Emotional support

There is a lot of emotional support on the internet. Nearly 7 in 10 teens receive emotional support through social media during difficult times. With more than 100s of friends on social networks, there is always someone to support you. This way you can join a group and surround yourself with positive people.

Self expression has become much easier through social media. Everyone can personalize their own page so that their own personality emerges. This can be done by writing photos, videos or blogs.

Maintaining relationships

As a final positive, social media is a great help to maintain relationships. Because everyone is accessible everywhere, you can more easily keep in touch with people who live further away or who you haven't seen for a while. You can strengthen bonds by hearing each other every day on social media and this translates to the real world where you see each other again. Social media is also widely seen as a “2the phase” in the meeting process. This makes it easier to continue even the shortest of interactions and still get to know that person better. Without this platform, that contact could easily have been lost.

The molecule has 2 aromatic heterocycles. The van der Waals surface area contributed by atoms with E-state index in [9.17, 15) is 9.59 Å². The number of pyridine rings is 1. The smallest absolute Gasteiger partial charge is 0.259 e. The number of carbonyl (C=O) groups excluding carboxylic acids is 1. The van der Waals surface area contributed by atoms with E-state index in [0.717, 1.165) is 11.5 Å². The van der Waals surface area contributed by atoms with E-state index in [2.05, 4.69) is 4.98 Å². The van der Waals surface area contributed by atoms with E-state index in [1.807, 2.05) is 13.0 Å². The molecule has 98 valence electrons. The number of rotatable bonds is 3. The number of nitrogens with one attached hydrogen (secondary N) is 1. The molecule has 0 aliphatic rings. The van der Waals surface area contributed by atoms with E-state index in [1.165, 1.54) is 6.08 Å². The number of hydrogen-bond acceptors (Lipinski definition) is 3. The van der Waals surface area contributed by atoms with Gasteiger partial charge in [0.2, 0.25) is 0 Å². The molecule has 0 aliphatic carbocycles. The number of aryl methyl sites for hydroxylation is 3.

Positive and negative characteristics emerge from the different points of view. The biggest factor that can control these influences is the users. Their choice of how they interact with social media will determine their future and support groups will have to be set up to give everyone the necessary care. Let's hope everyone helps each other in this great technological evolution to have a success experience when using online social media.

Ready for a digital detox? Read this 5 practical tips.
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Guest blogs are written by guest authors: students, specialists and committed marketing employees with a smooth pen. Guest contributions are very welcome at Bloeise, because they often take a fresh look at existing topics that we have sometimes written too much about.